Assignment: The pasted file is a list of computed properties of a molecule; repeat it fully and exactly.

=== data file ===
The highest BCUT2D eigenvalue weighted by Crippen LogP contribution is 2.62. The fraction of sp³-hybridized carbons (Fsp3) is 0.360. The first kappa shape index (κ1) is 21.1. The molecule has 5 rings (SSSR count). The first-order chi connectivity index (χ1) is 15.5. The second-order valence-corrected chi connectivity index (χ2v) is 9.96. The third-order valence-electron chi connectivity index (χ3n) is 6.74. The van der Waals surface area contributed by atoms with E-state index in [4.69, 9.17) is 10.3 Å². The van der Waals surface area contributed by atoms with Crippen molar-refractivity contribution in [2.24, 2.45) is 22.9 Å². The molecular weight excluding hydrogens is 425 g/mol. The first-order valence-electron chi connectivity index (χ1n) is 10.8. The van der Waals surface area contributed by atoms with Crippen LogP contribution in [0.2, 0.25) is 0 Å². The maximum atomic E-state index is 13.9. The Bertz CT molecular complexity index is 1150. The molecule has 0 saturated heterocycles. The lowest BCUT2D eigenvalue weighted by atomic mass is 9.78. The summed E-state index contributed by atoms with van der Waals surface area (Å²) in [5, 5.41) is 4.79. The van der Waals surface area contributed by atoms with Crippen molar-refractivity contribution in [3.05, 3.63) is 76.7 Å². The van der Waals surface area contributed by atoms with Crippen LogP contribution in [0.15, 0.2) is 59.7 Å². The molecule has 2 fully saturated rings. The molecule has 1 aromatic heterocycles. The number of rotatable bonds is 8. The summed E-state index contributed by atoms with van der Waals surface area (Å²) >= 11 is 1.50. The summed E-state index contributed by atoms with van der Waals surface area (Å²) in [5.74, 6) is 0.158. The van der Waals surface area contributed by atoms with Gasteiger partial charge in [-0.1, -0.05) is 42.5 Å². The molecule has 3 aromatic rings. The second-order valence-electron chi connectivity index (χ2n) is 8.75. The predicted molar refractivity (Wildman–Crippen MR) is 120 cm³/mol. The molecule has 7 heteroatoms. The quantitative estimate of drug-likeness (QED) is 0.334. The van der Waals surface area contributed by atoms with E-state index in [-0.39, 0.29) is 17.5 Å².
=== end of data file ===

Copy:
The highest BCUT2D eigenvalue weighted by Crippen LogP contribution is 2.62. The fraction of sp³-hybridized carbons (Fsp3) is 0.360. The first kappa shape index (κ1) is 21.1. The molecule has 5 rings (SSSR count). The first-order chi connectivity index (χ1) is 15.5. The second-order valence-corrected chi connectivity index (χ2v) is 9.96. The third-order valence-electron chi connectivity index (χ3n) is 6.74. The van der Waals surface area contributed by atoms with E-state index in [4.69, 9.17) is 10.3 Å². The van der Waals surface area contributed by atoms with Crippen molar-refractivity contribution in [2.24, 2.45) is 22.9 Å². The molecular weight excluding hydrogens is 425 g/mol. The first-order valence-electron chi connectivity index (χ1n) is 10.8. The van der Waals surface area contributed by atoms with Crippen LogP contribution in [0.2, 0.25) is 0 Å². The maximum atomic E-state index is 13.9. The Bertz CT molecular complexity index is 1150. The molecule has 0 saturated heterocycles. The lowest BCUT2D eigenvalue weighted by atomic mass is 9.78. The summed E-state index contributed by atoms with van der Waals surface area (Å²) in [5, 5.41) is 4.79. The van der Waals surface area contributed by atoms with Crippen molar-refractivity contribution in [3.05, 3.63) is 76.7 Å². The van der Waals surface area contributed by atoms with Crippen LogP contribution in [0.15, 0.2) is 59.7 Å². The molecule has 2 fully saturated rings. The molecule has 1 aromatic heterocycles. The number of rotatable bonds is 8. The summed E-state index contributed by atoms with van der Waals surface area (Å²) >= 11 is 1.50. The summed E-state index contributed by atoms with van der Waals surface area (Å²) in [5.74, 6) is 0.158. The van der Waals surface area contributed by atoms with Gasteiger partial charge in [-0.1, -0.05) is 42.5 Å². The molecule has 3 aromatic rings. The second-order valence-electron chi connectivity index (χ2n) is 8.75. The predicted molar refractivity (Wildman–Crippen MR) is 120 cm³/mol. The molecule has 7 heteroatoms. The quantitative estimate of drug-likeness (QED) is 0.334. The van der Waals surface area contributed by atoms with E-state index in [-0.39, 0.29) is 17.5 Å².